Organ Systems of Chinese Medicine
Zang – Fu Organs in Traditional Chinese Medicine
The concept of the organs in Traditional Chinese Medicine (TCM) is radically different from that of contemporary western medicine. Understanding this difference is very important because the physiology and pathology of the Organs is fundamental to the understanding and treatment of disease. Chinese medical theory is not a quick study, but we have tried to break it down for you throughout this website so that you can be a better advocate for your own health and well-being. For best outcomes using self-care, combine associated Acupressure Sticks™ to acu-points, organic herbs, topical remedies, and good lifestyle practices.
Zang – The Yin organs Kidney, Liver, Heart (Pericardium), Spleen, and Lungs are considered as deeper than the Yang organs, generally more solid, and are involved with the regulation, manufacturing and storage of fundamental substances such as Blood and Essence.
Fu – The Yang organs Stomach, Gall Bladder, Large Intestine, Small Intestines, Bladder, and San Jiao are the hollow organs are viewed as being closer to the surface, or exterior of the body. They are not store substances, and are instead involved with an ongoing process of change through functions of receiving, separating, distributing, and excreting substances.
Kidney Organ System of Chinese Medicine
- Controls the waterways and regulates fluid balance in the body.
- Stores the Essences (Jing) and produces marrow; this ‘Bone Marrow’ is essential in the formation of bone, the spinal cord, Blood, and the brain.
- Is the base of all Yin and Yang of the body and maintain the Gate of Vitality, or Mingmen Fire.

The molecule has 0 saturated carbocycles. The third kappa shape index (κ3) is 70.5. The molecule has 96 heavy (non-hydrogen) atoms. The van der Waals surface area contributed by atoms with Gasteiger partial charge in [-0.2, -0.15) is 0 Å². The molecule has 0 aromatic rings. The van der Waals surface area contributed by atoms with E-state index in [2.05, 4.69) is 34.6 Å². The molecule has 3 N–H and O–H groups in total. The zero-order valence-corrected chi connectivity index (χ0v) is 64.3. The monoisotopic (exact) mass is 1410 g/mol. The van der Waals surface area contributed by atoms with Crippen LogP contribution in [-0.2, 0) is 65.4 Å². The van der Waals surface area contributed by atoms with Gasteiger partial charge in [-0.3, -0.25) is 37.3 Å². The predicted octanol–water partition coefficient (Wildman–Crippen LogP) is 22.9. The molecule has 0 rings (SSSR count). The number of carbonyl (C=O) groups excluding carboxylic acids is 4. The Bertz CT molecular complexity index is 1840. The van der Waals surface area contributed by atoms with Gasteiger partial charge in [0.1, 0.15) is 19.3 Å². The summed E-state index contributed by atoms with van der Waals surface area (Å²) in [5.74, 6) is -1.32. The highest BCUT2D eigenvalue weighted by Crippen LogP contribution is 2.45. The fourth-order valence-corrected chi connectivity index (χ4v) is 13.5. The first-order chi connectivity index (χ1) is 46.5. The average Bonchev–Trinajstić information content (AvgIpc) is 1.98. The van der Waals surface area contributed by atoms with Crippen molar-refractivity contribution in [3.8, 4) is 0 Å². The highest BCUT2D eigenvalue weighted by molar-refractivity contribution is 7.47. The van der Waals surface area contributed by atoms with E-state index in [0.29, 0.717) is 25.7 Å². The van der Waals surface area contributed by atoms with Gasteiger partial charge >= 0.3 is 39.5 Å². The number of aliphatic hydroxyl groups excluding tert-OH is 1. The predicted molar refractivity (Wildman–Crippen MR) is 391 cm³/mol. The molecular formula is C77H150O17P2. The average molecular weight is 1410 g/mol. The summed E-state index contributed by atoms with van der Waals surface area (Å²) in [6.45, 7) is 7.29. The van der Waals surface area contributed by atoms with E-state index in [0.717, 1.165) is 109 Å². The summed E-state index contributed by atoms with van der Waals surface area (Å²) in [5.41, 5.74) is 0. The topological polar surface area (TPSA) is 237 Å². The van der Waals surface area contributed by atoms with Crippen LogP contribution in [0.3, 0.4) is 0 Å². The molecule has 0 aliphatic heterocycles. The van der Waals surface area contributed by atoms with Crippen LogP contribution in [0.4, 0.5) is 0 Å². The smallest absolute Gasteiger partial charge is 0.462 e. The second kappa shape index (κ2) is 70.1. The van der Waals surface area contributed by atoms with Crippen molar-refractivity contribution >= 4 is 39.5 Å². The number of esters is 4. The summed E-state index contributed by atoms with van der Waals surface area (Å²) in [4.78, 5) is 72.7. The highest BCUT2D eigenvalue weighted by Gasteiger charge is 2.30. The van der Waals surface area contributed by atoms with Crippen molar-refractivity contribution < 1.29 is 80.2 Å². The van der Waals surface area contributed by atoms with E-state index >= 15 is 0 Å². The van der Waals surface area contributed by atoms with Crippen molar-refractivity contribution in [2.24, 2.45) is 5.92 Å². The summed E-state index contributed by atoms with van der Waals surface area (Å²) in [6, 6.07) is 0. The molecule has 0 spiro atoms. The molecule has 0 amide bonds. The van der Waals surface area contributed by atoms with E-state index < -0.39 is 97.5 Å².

- Open into the ear and influence hearing, and manifest in the hair reflecting Kidney health through vital, lush, shiny hair.
Common Symptoms of Kidney Imbalances
- Afternoon and night sweats
- Low energy
- Fear, panic attacks, phobias and anxiety
- Premature aging including graying of hair
- Memory loss
- Sexual dysfunctions including impotence
- Urinary disorders
Acupressure Source Point for Kidney
Liver Organ System
- Opens in to the eyes providing nourishing Liver Blood for vision health.
- Spread Qi of all organs in all directions and allows the free flow of Qi throughout the body necessary for the healthy function of the body.
- Stores Blood and regulates the amount of Blood in circulation, storing and releasing it as bodily demands present themselves.
- Controls tendons and nourishes the tendons and joints with Liver Blood.
Common Symptoms of Liver Imbalances
- Headaches, PMS, anger and frustration
- Acid reflux
- Irritable Bowel Syndrome (IBS)
- Osteo-arthritis and stiff joints
- Brittle nails
- Lack of vision and direction in planning one’s life
Heart Organ System
Common Symptoms of Heart Imbalances
Acupressure Source Point for Heart
Spleen Organ System
Common Symptoms of Spleen Imbalances
- Poor appetite
- Gas and abdominal distension
- Tiredness or weakness
- Loose stools
- Prolapsed organs
- Uterine bleeding
- Varicose veins
- Easy bruising
- Obsessive worry
- Lack of empathy
Acupressure Source Point for Spleen
- Receives the Qi from the heavens
- Governs over the skin and hair
- Open into the nose
- Controls immune system
Common Symptoms of Lung Imbalances
- Bronchitis, asthma
- Frequent colds or flu
- Sadness or unresolved grief
- Lack of self-worth
- Poor personal boundaries
Acupressure Source Point for Lung
Chinese Medical Concept of Energetic Organ Systems
To a modern westerner, the Chinese concept of organs might seem unusual as the Chinese medical concept of organs lack emphasis on a physical structure. Although many terms used when speaking of organs are similar to western concepts, they do not always refer to the specific organ tissue or structure, but rather to semi-abstract concepts of interrelated functions.
Each organ system has an impact on the other organ systems when it becomes imbalanced; additionally, each organ has an impact on the emotions. Chinese medicine views the individual person as a whole, interactive entity rather than individual parts and pieces. This is how Chinese medicine is able to differentiate disease patterns and devise effective treatment strategies. One disease can have many different patterns depending on a person’s individual body make-up, genetic dispositions, and lifestyle habits. The functions listed are not based on surgical discoveries, but on clinical observation of patients over many thousands of years, making Chinese medicine very practical in actual application.
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